While I have been away, the three Chairs, the LDC Facilitator and Friends of the Trade Facilitation Chair have continued to work intensively. It is therefore appropriate that the Chairs report directly to you on the work they have been doing — so I would like to give each one of them the floor so that they can brief you and me on the progress that they have made over the last two weeks.
So; I would like to start by giving Ambassador Sperisen-Yurt (Guatemala) — the Chairman of the Negotiating Group on Trade Facilitation the floor.
Now, I would like to offer the floor to Ambassador John Adank (New Zealand) — Chairman of the Special Session on the Committee on Agriculture
Now I would like to ask Ambassador Kwok Fook Seng (Singapore) — Chairman of the Special Session of the Committee on Trade and Development to report on his work.
Let me now offer the floor to Ambassador Steffen Smidt — Facilitator for LDC issues
Thank you to all the Chairs for their very helpful and encouraging reports. You have now all of you heard the state of play in the three DDA Bali deliverables. It is clear that, for a change, some very important advances have been made in all areas under discussion. Some of that convergence is of a conceptual nature and we still need to find language that captures such agreements. However, on a number of issues you are yet to converge. Like I have said before, this is now crunch time. Unless you show additional flexibility and work in a spirit of compromise, we will not make it for Bali.
Last week, I asked you to clear out your diaries for this intensive period so that you could devote maximum time and effort to securing consensus. We must bridge and close all key remaining gaps by the end of the month.
In terms of concrete next steps, starting today I will be undertaking intensive consultations. My consultations will cover specific key issues; key paragraphs and even key words which need urgent attention and focus to quickly find appropriate landing zones. I will meet with delegations, individually or otherwise to find workable solutions that could be acceptable to the membership as a whole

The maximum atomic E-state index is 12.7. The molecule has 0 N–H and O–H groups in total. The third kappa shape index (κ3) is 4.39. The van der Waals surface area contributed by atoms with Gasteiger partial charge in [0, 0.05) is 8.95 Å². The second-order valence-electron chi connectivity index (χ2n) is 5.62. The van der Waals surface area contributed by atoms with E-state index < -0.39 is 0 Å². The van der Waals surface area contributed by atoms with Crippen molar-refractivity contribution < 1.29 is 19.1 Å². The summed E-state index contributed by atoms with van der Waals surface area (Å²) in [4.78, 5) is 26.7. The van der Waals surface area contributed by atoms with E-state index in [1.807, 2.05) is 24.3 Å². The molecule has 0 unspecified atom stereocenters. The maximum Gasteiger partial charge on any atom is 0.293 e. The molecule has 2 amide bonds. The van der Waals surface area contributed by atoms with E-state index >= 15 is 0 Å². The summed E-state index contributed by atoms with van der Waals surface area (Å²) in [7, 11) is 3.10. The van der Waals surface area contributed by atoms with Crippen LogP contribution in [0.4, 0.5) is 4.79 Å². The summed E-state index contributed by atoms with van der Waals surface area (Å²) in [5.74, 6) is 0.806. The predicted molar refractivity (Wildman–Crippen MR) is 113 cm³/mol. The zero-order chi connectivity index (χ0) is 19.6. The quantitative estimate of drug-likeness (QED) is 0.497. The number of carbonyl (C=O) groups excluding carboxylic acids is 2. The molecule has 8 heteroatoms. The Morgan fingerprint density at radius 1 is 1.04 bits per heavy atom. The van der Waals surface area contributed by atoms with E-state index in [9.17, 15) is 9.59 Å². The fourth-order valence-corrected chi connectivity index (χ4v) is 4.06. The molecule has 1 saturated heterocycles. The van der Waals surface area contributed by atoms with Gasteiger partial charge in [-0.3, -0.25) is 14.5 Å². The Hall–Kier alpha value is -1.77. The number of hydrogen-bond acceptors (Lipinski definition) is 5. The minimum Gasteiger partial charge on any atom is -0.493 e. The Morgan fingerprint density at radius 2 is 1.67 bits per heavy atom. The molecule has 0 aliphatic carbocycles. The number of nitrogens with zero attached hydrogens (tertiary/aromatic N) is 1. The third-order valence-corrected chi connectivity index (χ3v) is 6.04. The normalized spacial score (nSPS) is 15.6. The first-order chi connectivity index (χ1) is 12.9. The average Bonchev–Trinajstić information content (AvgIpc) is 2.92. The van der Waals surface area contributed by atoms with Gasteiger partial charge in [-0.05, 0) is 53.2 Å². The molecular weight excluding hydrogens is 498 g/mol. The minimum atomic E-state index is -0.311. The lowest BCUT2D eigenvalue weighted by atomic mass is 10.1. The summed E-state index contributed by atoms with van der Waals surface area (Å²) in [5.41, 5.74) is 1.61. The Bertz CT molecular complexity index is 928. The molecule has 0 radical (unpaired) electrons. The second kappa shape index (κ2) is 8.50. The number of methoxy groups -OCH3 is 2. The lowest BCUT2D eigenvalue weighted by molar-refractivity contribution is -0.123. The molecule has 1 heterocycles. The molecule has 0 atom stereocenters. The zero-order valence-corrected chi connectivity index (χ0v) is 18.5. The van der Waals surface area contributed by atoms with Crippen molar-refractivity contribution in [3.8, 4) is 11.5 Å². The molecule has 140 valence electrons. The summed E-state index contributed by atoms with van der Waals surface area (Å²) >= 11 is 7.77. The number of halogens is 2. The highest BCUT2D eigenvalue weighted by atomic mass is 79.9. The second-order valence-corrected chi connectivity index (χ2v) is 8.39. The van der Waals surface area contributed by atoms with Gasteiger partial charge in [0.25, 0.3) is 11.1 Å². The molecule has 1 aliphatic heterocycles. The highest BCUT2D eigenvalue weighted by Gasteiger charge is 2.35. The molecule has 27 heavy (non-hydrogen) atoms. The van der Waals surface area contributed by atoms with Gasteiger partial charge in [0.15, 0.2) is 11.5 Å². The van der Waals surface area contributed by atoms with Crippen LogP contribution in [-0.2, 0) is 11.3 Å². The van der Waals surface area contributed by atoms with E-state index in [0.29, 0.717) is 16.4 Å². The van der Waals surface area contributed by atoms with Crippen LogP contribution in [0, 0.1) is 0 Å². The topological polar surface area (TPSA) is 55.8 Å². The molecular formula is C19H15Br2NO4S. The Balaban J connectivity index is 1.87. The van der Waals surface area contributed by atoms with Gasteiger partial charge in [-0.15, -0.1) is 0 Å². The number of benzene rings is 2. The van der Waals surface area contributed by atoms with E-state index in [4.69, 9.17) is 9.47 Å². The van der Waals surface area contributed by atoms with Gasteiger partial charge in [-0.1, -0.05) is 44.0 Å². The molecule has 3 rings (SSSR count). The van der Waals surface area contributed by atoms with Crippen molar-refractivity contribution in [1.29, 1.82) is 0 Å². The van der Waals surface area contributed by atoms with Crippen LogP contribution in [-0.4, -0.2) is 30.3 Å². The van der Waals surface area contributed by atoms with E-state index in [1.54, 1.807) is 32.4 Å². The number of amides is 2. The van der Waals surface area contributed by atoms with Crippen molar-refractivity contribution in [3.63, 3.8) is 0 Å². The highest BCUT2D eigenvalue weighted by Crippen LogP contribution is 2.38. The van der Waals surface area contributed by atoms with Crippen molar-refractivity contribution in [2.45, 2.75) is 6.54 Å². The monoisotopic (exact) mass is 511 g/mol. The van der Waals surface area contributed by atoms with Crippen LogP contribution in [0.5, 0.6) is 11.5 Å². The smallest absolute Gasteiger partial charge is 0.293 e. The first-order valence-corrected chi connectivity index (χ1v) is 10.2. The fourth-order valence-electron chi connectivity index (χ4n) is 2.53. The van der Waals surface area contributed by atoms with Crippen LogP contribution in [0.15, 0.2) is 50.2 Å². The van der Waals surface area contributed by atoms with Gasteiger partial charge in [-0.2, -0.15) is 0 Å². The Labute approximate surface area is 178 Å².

I have met with the Chairs and asked each one of them to identify the absolutely necessary issues that will require my own focused attention and which delegations I should talk to. So, be ready. In getting ready, do not just reread your old instructions. Think how these old instructions could allow you to find space for convergence. That is what you have to do.
In addition, I have asked the Chairs to continue with their own consultations as appropriate and further narrow and close gaps. Our processes will feed into each other and we will not accept any unravelling of what has been agreed in either process.
So, as we work through and finalize our countdown phase I will be calling on you from now on — on very short notice and possibly unexpectedly. This will also be the case for TNC meetings. Let me repeat what I said at the General Council, from today, every hour is a working hour, and every day a working day.
Finally, we will need to start working on the outcome document to be issued at MC9. As you know, obviously, this document, to a large extent, will be framed by the achievements we can deliver for Bali which I hope will be very clear from our work over these next two weeks. Nonetheless, the General Council Chair and myself intend to soon start consultations about how Members feel about the MC9 final document and our work after Bali.
So that concludes our side of the meeting.
The floor is open to make focused business like interventions if delegations feel they have to.